- Fortress Investment Group acquired bankrupt Krystal for $48 million, according to Restaurant Business. Fortress, one of Krystal’s senior lenders, bought the company with $27 million in debt and is assuming $21 million in liabilities.
- The 300-unit fast food chain filed for bankruptcy in January with $65 million in secured debt. It also closed 44 units in December.
- The company’s sales have declined 16% and its average unit volumes are down about 12% since 2014.
Merger and acquisition activity is going to look a lot different this year due to the economic downturn following the novel coronavirus pandemic. Distressed companies like Krystal will likely be among the only companies to see bidders, if at all. Boston Market, which had been dealing with sluggish sales and store closures for years, was acquired by Engage Brands in April. Others have sought rescue financing, such as The Cheesecake Factory, which received a $200 million investment from Roark Capital, and Dave & Buster’s, which got funding from Jeffries.
“There’s going to be a lot of restructuring activity that may involve M&A, distressed M&A or consolidation plays through bankruptcy,” Josh Benn, managing director and global head of consumer, food, restaurant and retail M&A at Duff & Phelps, told Restaurant Dive. “But for now, any company that didn’t have to do a deal, particularly in the full-service space, is pressing pause.”
TGIF Holdings' deal with Allegro Merger Corp. was canceled due to the current market conditions, for example.
A lot of traditional funders of restaurant companies, such as private equity firms, are dealing with their portfolios and have less bandwidth and less interest in exploring new deals, Benn said.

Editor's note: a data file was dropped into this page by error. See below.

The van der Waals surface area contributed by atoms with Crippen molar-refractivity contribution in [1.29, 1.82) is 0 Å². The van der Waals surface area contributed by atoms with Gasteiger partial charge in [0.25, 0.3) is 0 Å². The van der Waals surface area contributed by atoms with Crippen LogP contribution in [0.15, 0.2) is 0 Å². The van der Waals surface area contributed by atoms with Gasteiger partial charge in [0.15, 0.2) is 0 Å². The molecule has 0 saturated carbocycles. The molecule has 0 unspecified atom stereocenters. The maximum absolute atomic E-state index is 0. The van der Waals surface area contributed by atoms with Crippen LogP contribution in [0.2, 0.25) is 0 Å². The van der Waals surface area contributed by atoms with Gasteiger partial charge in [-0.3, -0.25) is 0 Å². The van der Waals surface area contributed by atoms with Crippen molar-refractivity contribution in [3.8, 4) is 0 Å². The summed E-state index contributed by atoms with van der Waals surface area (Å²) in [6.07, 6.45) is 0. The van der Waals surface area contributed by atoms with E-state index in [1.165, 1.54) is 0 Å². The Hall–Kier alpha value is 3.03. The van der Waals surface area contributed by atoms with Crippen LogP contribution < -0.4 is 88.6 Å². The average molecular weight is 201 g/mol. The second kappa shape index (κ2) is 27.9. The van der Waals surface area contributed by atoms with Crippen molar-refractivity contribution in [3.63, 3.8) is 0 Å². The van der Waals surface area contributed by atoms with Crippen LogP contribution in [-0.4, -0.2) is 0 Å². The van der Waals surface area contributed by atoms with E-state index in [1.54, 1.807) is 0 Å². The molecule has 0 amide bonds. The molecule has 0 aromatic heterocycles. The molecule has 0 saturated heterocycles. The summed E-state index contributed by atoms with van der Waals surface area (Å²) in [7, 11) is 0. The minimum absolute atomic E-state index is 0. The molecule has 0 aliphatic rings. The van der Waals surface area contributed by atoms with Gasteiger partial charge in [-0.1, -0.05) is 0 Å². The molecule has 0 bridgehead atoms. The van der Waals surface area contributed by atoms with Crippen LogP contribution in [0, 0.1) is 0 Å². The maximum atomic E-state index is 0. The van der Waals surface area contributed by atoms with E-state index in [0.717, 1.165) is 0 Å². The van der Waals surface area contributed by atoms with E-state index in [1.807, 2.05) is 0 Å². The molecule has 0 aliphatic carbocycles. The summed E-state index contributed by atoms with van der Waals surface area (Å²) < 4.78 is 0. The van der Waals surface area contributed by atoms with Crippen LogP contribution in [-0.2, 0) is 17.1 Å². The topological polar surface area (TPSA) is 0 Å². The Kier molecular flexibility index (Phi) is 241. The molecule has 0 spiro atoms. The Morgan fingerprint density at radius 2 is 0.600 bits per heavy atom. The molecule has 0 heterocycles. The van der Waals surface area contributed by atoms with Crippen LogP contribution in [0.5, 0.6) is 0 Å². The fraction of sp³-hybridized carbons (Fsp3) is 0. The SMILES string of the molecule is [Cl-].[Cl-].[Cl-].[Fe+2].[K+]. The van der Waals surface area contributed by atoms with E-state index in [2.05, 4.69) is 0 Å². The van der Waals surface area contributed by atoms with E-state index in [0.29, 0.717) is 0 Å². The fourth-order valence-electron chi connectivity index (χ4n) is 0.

Even Krystal’s deal saw a decrease in interest from bidders, with Fortess’ bid the only one received by deadline. Many potential bidders backed away from the deal following the impact of the pandemic from dining room closures and subsequent sales declines, according to Restaurant Business.
Krystal has been having problems for years, despite pushing various strategies meant to bolster sales, including all-you-can-eat offers and a scrape-and-rebuild remodel. Many of its units are over 40-years-old and struggled with integrating third-party delivery into operations, with some restaurants never receiving orders due to Wi-Fi issues. Given the age of its units, then CEO Paul Maculuso said in 2019 that the company would remodel 75 to 100 of its restaurants over five years with updated kitchens, layouts and drive-thrus that allow for additional capacity.
But that didn’t seem to be enough. In October, the chain said it would sell 100 to 150 company-owned units to well-capitalized multi-unit operators as part of a refranchising initiative. Maculuso left the company a month later amid a shake up in its C-suite, which also included the addition of a chief operating officer and a new CFO.
Given the economic downturn within the restaurant industry, which has suffered over 8 million job losses, more distressed acquisitions or deals will likely occur this year.